Global anti-whaling campaign launched
World Society for the Protection of Animals - USA
9th March 2004
Occasionally, you'll see a faded and peeling "Save the Whales!" bumper sticker on a passing car. With restrictions on commercial whaling in place since 1986 and strong international opposition to this practice, it would be easy to make the assumption that whaling is no longer a significant issue. But the whaling question is far from answered. Conservation arguments are continually under siege from those seeking to resume commercial whaling. The scientific loophole keeps whale meat on supermarket shelves. And perhaps the most powerful indictment against whaling - that of the immense cruelty, an irresolvable component of whaling - has yet to be addressed by the International Whaling Commission (IWC).
A new report, 'Troubled Waters', released today marks the launch of a global campaign against whaling. Key scientific and practical evidence is brought together for the first time to highlight the true extent of the cruelty inherent in the modern day killing of whales. More than 1,400 whales are expected to suffer a long and torturous death this year alone. An unprecedented coalition of over 140 non-governmental organizations in more than 55 countries is taking part in the 'Whalewatch' campaign.
It is lobbying the International Whaling Commission (IWC) to halt all commercial and scientific whaling operations, maintain the current ban on commercial whaling and make cruelty a front-burner issue.
Peter Davies, Director General of the World Society for the Protection of Animals (WSPA), one of the leading groups in the coalition, said, "The cruelty behind whaling has become obscured in recent years by abstract arguments over population statistics. The fact is that, whether it is one whale or a thousand, whaling is simply wrong on cruelty grounds alone."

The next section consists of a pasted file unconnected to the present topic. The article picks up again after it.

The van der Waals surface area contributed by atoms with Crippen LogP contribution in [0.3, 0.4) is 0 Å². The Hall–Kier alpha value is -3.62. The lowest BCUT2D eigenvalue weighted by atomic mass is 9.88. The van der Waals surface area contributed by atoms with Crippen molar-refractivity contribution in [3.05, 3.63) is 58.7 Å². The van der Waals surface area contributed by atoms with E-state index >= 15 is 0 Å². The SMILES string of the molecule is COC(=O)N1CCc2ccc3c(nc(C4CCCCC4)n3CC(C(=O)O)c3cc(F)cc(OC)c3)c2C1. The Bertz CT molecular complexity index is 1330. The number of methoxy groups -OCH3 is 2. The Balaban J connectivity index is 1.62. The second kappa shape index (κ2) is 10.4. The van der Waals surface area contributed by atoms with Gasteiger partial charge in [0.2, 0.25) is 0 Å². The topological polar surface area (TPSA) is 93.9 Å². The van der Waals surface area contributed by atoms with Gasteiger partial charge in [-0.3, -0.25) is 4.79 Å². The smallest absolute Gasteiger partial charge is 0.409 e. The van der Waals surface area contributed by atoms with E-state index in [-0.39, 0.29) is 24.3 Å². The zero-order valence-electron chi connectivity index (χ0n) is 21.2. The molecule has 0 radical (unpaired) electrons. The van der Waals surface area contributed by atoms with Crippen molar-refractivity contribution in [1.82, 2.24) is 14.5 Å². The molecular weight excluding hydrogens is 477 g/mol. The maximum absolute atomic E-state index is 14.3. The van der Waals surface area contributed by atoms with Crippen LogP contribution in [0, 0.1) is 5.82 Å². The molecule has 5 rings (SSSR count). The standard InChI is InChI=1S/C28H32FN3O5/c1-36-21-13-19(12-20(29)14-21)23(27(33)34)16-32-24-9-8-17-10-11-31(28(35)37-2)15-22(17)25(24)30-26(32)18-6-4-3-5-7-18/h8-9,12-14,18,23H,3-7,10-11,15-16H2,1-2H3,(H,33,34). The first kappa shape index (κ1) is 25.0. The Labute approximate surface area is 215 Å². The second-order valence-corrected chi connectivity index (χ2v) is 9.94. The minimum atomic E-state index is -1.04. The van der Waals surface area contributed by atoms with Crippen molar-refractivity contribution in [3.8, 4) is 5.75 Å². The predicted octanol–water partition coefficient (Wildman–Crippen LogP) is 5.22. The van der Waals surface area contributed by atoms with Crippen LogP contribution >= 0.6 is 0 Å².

Although commercial whaling has been banned for almost 2 decades, over 20,000 whales have been killed since the ban came into force. The technology used for killing whales has changed little since the 19th century, when the grenade tipped harpoon was invented. In the constantly moving ocean environment where whales live and are hunted, a quick, clean kill is the exception, not the rule. Despite its destructive power, the harpoon often fails to kill outright and some whales take over an hour to die.
Considering the rollercoaster environment from which the harpoons are launched and the margin for human error in hitting a moving target, it is not surprising to learn that during the 2002/3 hunts, Norway reported around 20% of whales failed to die instantaneously. Japan admitted that almost 60% - a staggering statistic - were not killed outright. In fact, the question remains whether whales may still be alive when the butchering process starts, as current tests to determine the moment of death are inadequate.
Though the full extent of their suffering has yet to be scientifically evaluated, expectations are that it is immense. And the "Whalewatch" coalition members intend to bring this information to the forefront of the debate.
"Troubled Waters" A review of the welfare implications of modern whaling activities
WSPA_09March2004 ~ (pdf 1.46MB)
Broadcast quality footage, colour photographs, copies of the report and interviews available on request.
Visit www.whalewatch.org for more.
Nick Braden, HSUS, at (301) 258-3072;
Susan Sherwin, WSPA, at (508) 879-8350, ext. 21
For more information, contact:
Press Contact - WSPA USA
World Society for the Protection of Animals
34 Deloss St.
Framingham, MA 01702